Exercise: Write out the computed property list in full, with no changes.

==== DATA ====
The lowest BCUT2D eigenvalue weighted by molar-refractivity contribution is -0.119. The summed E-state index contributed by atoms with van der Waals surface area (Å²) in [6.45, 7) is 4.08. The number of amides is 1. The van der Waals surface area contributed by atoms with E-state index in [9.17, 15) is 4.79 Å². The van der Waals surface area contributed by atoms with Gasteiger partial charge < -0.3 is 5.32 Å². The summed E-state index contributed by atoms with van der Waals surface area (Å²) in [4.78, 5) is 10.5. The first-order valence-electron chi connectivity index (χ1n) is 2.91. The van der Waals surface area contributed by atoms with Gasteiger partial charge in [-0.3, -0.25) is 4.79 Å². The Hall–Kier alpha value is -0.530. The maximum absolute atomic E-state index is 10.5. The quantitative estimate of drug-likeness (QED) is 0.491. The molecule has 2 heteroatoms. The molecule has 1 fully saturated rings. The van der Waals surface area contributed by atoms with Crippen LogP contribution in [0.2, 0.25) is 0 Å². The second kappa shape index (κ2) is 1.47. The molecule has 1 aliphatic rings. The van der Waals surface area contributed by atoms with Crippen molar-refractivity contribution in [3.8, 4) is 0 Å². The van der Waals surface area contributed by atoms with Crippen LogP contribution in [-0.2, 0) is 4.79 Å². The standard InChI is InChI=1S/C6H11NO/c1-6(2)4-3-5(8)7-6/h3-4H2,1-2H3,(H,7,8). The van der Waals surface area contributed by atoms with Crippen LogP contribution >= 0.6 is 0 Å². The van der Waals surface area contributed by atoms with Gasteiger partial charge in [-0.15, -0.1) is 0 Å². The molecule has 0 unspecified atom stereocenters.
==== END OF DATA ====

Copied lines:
The lowest BCUT2D eigenvalue weighted by molar-refractivity contribution is -0.119. The summed E-state index contributed by atoms with van der Waals surface area (Å²) in [6.45, 7) is 4.08. The number of amides is 1. The van der Waals surface area contributed by atoms with E-state index in [9.17, 15) is 4.79 Å². The van der Waals surface area contributed by atoms with Gasteiger partial charge < -0.3 is 5.32 Å². The summed E-state index contributed by atoms with van der Waals surface area (Å²) in [4.78, 5) is 10.5. The first-order valence-electron chi connectivity index (χ1n) is 2.91. The van der Waals surface area contributed by atoms with Gasteiger partial charge in [-0.3, -0.25) is 4.79 Å². The Hall–Kier alpha value is -0.530. The maximum absolute atomic E-state index is 10.5. The quantitative estimate of drug-likeness (QED) is 0.491. The molecule has 2 heteroatoms. The molecule has 1 fully saturated rings. The van der Waals surface area contributed by atoms with Crippen LogP contribution in [0.2, 0.25) is 0 Å². The second kappa shape index (κ2) is 1.47. The molecule has 1 aliphatic rings. The van der Waals surface area contributed by atoms with Crippen molar-refractivity contribution in [3.8, 4) is 0 Å². The van der Waals surface area contributed by atoms with Crippen LogP contribution in [-0.2, 0) is 4.79 Å². The standard InChI is InChI=1S/C6H11NO/c1-6(2)4-3-5(8)7-6/h3-4H2,1-2H3,(H,7,8). The van der Waals surface area contributed by atoms with Crippen LogP contribution >= 0.6 is 0 Å². The van der Waals surface area contributed by atoms with Gasteiger partial charge in [-0.15, -0.1) is 0 Å². The molecule has 0 unspecified atom stereocenters.